Jianan Liu

Jianan Liu

Contact Information

  • office Address:

    2316 Steinberg-Dietrich Hall
    3620 Locust Walk
    Philadelphia, PA 19104-6367

Links: CV

Overview

I am a Ph.D. Candidate in Finance at the Wharton School of the University of Pennsylvania. I am on the job market this year and will be available for interviews at the 2019 ASSA annual meeting in Atlanta.

Research Interests

Empirical Asset Pricing, Investments, Institutional Investors, China’s Financial Markets

References

David MustoNikolai RoussanovRobert F. Stambaugh (chair), Yu Yuan

Education

Ph.D. in Finance, The Wharton School, University of Pennsylvania (Expected: 2019)

M.S. in Statistics, The Ohio State University (2014)

B.S. in Statistics, Shanghai University of Finance and Economics (2012)

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Research

JOB MARKET PAPER

Comovement in Arbitrage Limits

Estimates of mispricing, such as deviations from no-arbitrage relations, strongly comove across five financial markets. One common component—the arbitrage gap—explains the majority of variability in mispricing estimates for futures, Treasury securities, foreign exchange, and options. Prominent equity anomalies also comove significantly with the arbitrage gap. Variables affecting arbitrage capital availability, such as the TED spread and hedge fund flows and returns, explain two-thirds of the arbitrage gap’s variation. During periods of tighter capital constraints, the comovement in mispricings becomes stronger. The findings support theoretical predictions that common sources of funding shocks can cause comovement in mispricings across markets.

OTHER PAPERS

Absolving Beta of Volatility’s Effects (with Robert F. Stambaugh and Yu Yuan)

Journal of Financial Economics, Volume 128, April 2018, p. 1-15

Abstract: The beta anomaly — negative (positive) alpha on stocks with high (low) beta — arises from beta’s positive correlation with idiosyncratic volatility (IVOL). The relation between IVOL and alpha is positive among underpriced stocks but negative and stronger among overpriced stocks (Stambaugh, Yu, and Yuan, 2015). That stronger negative relation combines with the positive IVOL-beta correlation to produce the beta anomaly. The anomaly is significant only within overpriced stocks and only in periods when the beta-IVOL correlation and the likelihood of overpricing are simultaneously high. Either controlling for IVOL or simply excluding overpriced stocks with high IVOL renders the beta anomaly insignificant.

Size and Value in China (with Robert F. Stambaugh and Yu Yuan)

Journal of Financial Economics, Forthcoming

Abstract: We construct size and value factors in China. The size factor excludes the smallest 30% of firms, which are companies valued significantly as potential shells in reverse mergers that circumvent tight IPO constraints. The value factor is based on the earnings-price ratio, which subsumes the book-to-market ratio in capturing all Chinese value effects. Our three-factor model strongly dominates a model formed by just replicating the Fama and French (1993) procedure in China. Unlike that model, which leaves a 17% annual alpha on the earnings-price factor, our model explains most reported Chinese anomalies, including profitability and volatility anomalies.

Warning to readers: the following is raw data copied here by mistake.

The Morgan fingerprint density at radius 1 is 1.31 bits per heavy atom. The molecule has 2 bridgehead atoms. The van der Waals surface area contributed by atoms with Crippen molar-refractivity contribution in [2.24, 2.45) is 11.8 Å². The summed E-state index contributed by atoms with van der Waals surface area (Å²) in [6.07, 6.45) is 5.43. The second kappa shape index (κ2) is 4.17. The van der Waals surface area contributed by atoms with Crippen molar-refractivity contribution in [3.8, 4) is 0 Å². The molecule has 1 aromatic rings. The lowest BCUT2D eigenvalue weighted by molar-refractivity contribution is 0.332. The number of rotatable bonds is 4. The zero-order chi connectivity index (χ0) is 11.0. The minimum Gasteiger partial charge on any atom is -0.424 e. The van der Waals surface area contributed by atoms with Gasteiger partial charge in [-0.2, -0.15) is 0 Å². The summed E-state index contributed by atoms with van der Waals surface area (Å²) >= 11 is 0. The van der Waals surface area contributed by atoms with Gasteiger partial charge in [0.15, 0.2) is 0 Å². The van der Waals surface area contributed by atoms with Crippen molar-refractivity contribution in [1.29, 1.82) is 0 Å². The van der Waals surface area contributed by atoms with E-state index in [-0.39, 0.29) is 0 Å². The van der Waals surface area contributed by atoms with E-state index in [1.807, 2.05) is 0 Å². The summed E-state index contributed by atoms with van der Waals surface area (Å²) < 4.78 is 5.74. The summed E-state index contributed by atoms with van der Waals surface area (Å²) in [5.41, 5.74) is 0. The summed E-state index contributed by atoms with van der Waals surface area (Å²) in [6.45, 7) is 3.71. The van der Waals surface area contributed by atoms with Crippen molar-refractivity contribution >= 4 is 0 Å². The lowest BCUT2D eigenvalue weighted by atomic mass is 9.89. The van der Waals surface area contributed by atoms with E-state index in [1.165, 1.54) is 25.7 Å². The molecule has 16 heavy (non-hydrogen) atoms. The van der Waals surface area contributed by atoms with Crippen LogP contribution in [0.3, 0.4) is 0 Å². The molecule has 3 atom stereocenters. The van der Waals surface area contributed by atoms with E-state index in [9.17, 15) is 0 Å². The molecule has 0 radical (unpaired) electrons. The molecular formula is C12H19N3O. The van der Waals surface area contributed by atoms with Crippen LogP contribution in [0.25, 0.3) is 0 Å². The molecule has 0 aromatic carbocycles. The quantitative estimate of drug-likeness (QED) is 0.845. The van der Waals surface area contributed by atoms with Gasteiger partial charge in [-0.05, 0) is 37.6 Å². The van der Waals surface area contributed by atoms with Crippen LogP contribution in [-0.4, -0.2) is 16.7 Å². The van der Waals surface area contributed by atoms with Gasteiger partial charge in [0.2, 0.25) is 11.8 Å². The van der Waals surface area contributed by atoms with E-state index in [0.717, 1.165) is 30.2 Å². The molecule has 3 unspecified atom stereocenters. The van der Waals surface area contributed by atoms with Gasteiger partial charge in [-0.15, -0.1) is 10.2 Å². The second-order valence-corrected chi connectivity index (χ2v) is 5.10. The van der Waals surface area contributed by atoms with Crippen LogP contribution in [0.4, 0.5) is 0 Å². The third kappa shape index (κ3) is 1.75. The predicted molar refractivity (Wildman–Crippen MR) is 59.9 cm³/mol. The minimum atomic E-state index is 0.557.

• Jianan Liu, Robert F. Stambaugh, Yu Yuan (2018), Size and Value in China, Journal of Financial Economics, forthcoming.

    Abstract: We construct size and value factors in China.  The size factor excludes the smallest 30% of firms, which are companies valued significantly as potential shells in reverse mergers that circumvent tight IPO constraints.  The value factor is based on the earnings-price ratio, which subsumes the book-to-market ratio in capturing all Chinese value effects.  Our three-factor model strongly dominates a model formed by just replicating the Fama and French (1993) procedure in China.  Unlike that model, which leaves a 17% annual alpha on the earnings-price factor, our model explains most reported Chinese anomalies, including profitability and volatility anomalies.

  • Jianan Liu, Robert F. Stambaugh, Yu Yuan (2018), Absolving Beta of Volatility’s Effects, Journal of Financial Economics, 128, pp. 1-15.

Teaching

Teaching Assistant, The Wharton School, University of Pennsylvania

Behavioral Finance, Prof. Nikolai Roussanov, 2017-2018

Investment Management, Prof. Robert F. Stambaugh, 2015-2017

 

Awards and Honors

University of Pennsylvania

Rodney L. White Center for Financial Research Grant, 2018

Jacobs Levy PhD Fellowship, 2017-2018

Dean’s Fellowship for Distinguished Merit, 2014-2019

    Activity

    Latest Research

    Jianan Liu, Robert F. Stambaugh, Yu Yuan (2018), Size and Value in China, Journal of Financial Economics, forthcoming.
    All Research